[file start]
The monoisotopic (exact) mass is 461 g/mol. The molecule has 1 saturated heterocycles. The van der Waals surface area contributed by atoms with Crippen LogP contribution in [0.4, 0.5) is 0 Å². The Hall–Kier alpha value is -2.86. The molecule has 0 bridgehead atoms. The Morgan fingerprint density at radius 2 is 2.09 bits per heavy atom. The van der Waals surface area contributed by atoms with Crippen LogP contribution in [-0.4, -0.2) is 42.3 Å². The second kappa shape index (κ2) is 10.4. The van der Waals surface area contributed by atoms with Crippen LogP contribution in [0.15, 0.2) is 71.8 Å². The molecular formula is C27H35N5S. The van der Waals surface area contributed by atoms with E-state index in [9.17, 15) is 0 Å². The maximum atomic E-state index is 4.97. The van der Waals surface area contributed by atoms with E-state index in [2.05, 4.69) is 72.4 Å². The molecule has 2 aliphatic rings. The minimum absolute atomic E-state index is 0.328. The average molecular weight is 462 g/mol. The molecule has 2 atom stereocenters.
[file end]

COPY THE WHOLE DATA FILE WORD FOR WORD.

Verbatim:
The monoisotopic (exact) mass is 461 g/mol. The molecule has 1 saturated heterocycles. The van der Waals surface area contributed by atoms with Crippen LogP contribution in [0.4, 0.5) is 0 Å². The Hall–Kier alpha value is -2.86. The molecule has 0 bridgehead atoms. The Morgan fingerprint density at radius 2 is 2.09 bits per heavy atom. The van der Waals surface area contributed by atoms with Crippen LogP contribution in [-0.4, -0.2) is 42.3 Å². The second kappa shape index (κ2) is 10.4. The van der Waals surface area contributed by atoms with Crippen LogP contribution in [0.15, 0.2) is 71.8 Å². The molecular formula is C27H35N5S. The van der Waals surface area contributed by atoms with E-state index in [9.17, 15) is 0 Å². The maximum atomic E-state index is 4.97. The van der Waals surface area contributed by atoms with E-state index in [2.05, 4.69) is 72.4 Å². The molecule has 2 aliphatic rings. The minimum absolute atomic E-state index is 0.328. The average molecular weight is 462 g/mol. The molecule has 2 atom stereocenters.